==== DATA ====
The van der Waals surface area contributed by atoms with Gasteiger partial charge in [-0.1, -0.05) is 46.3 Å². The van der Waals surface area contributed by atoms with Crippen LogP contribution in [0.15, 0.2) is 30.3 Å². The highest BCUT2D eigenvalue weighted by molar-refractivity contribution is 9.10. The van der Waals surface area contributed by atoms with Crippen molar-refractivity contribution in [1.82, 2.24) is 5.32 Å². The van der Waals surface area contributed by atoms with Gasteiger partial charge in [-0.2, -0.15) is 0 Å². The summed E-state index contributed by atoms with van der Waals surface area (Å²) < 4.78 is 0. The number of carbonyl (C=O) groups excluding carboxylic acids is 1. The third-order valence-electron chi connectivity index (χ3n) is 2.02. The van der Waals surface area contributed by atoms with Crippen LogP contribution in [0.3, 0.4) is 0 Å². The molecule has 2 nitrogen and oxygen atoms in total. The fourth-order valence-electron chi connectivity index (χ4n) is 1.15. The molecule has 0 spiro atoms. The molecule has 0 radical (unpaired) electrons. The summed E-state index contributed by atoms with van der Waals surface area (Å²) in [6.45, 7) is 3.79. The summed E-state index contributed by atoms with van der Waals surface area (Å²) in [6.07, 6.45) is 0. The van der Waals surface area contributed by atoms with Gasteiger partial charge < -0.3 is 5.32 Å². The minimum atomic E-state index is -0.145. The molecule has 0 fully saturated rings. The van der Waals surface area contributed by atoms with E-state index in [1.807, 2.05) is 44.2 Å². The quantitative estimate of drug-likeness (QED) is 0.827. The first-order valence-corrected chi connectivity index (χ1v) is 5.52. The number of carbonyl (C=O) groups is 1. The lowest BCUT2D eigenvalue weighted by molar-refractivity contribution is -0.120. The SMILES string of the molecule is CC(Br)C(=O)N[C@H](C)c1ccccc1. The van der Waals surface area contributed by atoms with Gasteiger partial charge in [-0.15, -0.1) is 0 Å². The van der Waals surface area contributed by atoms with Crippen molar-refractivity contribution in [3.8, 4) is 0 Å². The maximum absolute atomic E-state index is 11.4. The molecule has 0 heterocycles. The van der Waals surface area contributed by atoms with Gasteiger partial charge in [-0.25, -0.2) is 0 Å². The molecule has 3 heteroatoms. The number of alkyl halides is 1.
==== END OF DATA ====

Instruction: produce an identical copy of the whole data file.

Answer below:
The van der Waals surface area contributed by atoms with Gasteiger partial charge in [-0.1, -0.05) is 46.3 Å². The van der Waals surface area contributed by atoms with Crippen LogP contribution in [0.15, 0.2) is 30.3 Å². The highest BCUT2D eigenvalue weighted by molar-refractivity contribution is 9.10. The van der Waals surface area contributed by atoms with Crippen molar-refractivity contribution in [1.82, 2.24) is 5.32 Å². The van der Waals surface area contributed by atoms with Gasteiger partial charge in [-0.2, -0.15) is 0 Å². The summed E-state index contributed by atoms with van der Waals surface area (Å²) < 4.78 is 0. The number of carbonyl (C=O) groups excluding carboxylic acids is 1. The third-order valence-electron chi connectivity index (χ3n) is 2.02. The van der Waals surface area contributed by atoms with Crippen LogP contribution in [0.3, 0.4) is 0 Å². The molecule has 2 nitrogen and oxygen atoms in total. The fourth-order valence-electron chi connectivity index (χ4n) is 1.15. The molecule has 0 spiro atoms. The molecule has 0 radical (unpaired) electrons. The summed E-state index contributed by atoms with van der Waals surface area (Å²) in [6.45, 7) is 3.79. The summed E-state index contributed by atoms with van der Waals surface area (Å²) in [6.07, 6.45) is 0. The van der Waals surface area contributed by atoms with Gasteiger partial charge < -0.3 is 5.32 Å². The minimum atomic E-state index is -0.145. The molecule has 0 fully saturated rings. The van der Waals surface area contributed by atoms with E-state index in [1.807, 2.05) is 44.2 Å². The quantitative estimate of drug-likeness (QED) is 0.827. The first-order valence-corrected chi connectivity index (χ1v) is 5.52. The number of carbonyl (C=O) groups is 1. The lowest BCUT2D eigenvalue weighted by molar-refractivity contribution is -0.120. The SMILES string of the molecule is CC(Br)C(=O)N[C@H](C)c1ccccc1. The van der Waals surface area contributed by atoms with Gasteiger partial charge in [-0.15, -0.1) is 0 Å². The van der Waals surface area contributed by atoms with Crippen molar-refractivity contribution in [3.8, 4) is 0 Å². The maximum absolute atomic E-state index is 11.4. The molecule has 0 heterocycles. The van der Waals surface area contributed by atoms with Gasteiger partial charge in [-0.25, -0.2) is 0 Å². The molecule has 3 heteroatoms. The number of alkyl halides is 1.